Long-tailed macaque and monarch butterfly added to endangered list

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Long-tailed macaques are being pushed closer to extinction by humans  (Getty Images)
Long-tailed macaques are being pushed closer to extinction by humans (Getty Images)

The long-tailed macaque and the monarch butterfly are among species classed as endangered for the first time, as Earth’s biodiversity declines accelerate.

All the world’s remaining 26 sturgeon species are now also officially at risk of extinction, up from 85 per cent in 2009.

Conservationists say the news is a wake-up call for humanity over the climate crisis, deforestation, agriculture and development and wildlife trade.

In its latest update on wildlife in peril, the International Union for Conservation of Nature (IUCN) added another 5,042 species to those on its red list of threatened species, which now numbers 147,517.

In total, 41,459 species are classified as being at risk of extinction – more than a quarter of all species assessed.

The long-tailed macaque has been upgraded from vulnerable to endangered, as hunting and trapping, as well as habitat destruction, drive populations down.

Hunting is now “happening at unprecedented levels”, the IUCN says, as persecution from human-macaque conflict increases.

The primate is hunted for food but also “most ominously”, the report says, “to fuel both the legitimate and illicit trade for research and other usages”.

Both prices and demand for the monkeys skyrocketed alarmingly during the Covid-19 pandemic, the experts say.

Long-tailed macaques, native to southeast Asia, are sold for research and testing, as pets and for human consumption.

They are also killed by people who consider them a nuisance, and are sold to replenish breeding farms that supply laboratories in the US and Europe.

Many are sent into the pet and entertainment trade, including for filming abuse of baby macaques for social media posts.

Macaques are caught to be killed or sold for food, lab tests or video abuse (Action for Primates)
Macaques are caught to be killed or sold for food, lab tests or video abuse (Action for Primates)

The 41,459 species in danger of being wiped out includes trees, conifers, reef corals and reptiles.

But declines in numbers of migrating monarch butterflies were especially notable, scientists said.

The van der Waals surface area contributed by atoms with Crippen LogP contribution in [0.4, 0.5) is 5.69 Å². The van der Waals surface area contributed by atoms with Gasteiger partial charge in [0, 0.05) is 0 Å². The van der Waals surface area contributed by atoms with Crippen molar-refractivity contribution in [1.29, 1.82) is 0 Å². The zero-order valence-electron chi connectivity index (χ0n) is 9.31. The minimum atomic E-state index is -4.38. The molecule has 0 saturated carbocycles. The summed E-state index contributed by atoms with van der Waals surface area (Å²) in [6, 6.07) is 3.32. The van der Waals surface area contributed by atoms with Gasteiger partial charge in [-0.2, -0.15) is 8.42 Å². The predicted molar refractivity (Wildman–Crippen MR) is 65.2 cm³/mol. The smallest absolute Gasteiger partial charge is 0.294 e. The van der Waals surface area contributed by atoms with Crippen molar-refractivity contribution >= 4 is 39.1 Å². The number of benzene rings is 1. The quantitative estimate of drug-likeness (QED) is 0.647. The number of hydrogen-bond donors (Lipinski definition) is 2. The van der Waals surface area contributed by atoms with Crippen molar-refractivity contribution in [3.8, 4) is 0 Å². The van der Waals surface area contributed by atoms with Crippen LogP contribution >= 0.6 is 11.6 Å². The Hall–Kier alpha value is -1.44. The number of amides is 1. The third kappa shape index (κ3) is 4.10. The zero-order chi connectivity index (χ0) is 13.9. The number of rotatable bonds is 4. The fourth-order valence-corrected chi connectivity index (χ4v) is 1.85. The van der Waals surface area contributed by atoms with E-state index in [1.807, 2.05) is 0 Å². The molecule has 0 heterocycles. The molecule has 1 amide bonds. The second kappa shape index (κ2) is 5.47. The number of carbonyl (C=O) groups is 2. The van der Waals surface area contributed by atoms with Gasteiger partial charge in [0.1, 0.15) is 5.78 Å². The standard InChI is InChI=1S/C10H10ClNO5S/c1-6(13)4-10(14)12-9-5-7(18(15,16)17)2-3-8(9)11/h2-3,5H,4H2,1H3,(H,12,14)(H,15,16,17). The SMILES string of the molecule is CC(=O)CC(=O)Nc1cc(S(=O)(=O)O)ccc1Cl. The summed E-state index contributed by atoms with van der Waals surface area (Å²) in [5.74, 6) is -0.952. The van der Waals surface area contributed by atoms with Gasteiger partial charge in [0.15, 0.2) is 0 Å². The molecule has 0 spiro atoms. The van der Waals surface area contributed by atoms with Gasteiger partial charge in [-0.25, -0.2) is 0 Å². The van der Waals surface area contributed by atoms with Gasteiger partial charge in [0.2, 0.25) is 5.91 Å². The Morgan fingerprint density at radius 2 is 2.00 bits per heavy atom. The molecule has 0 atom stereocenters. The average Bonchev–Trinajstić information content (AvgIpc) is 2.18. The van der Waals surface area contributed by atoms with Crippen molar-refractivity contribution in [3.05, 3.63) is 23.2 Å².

The insects, known for their annual journeys of up to 2,500 miles across the Americas, are threatened by habitat destruction and climate change, bringing a drop of up to 72 per cent in a decade.

“Legal and illegal logging and deforestation to make space for agriculture and urban development has destroyed substantial areas of the butterflies’ winter shelter in Mexico and California, while pesticides and herbicides used in intensive agriculture kill butterflies,” the IUCN said.

Pesticides also kill milkweed, which the larvae feed on, while drought limits its growth and makes catastrophic wildfires more frequent.

Heatwaves have killed millions of butterflies, the experts reported.

All surviving sturgeon species are now at risk of extinction, the assessment found, due to dams and poaching.

“Today’s Red List update highlights the fragility of nature’s wonders,” said Bruno Oberle, IUCN director-general.

“To preserve the rich diversity of nature we need effective, fairly governed protected and conserved areas, alongside decisive action to tackle climate change and restore ecosystems. In turn, conserving biodiversity supports communities by providing essential services such as food, water and sustainable jobs.”

Monarch butterflies are disappearing (AFP via Getty Images)
Monarch butterflies are disappearing (AFP via Getty Images)

Sarah Kite, co-founder of Action for Primates, said the long-tailed macaque was relentlessly persecuted because of negative interactions with people.

“In some countries, the solution to dealing with this is to kill the monkeys rather than using proven methods to resolve the situation humanely.”

In Malaysia, 240,469 were killed between 2015 and 2018 because of negative interactions with people.

"This is a wake-up call for how we view and interact with the long-tailed macaque,” she said.

“Because of the impact of human activities on the species and its habitat, especially the global trade in research and toxicity testing, the future of this intelligent non-human primate, who plays an important role in biodiversity and ecosystems, is seriously under threat.

“Given that human beings are the cause of this threat, we have a moral obligation to act now to protect and conserve it.’’

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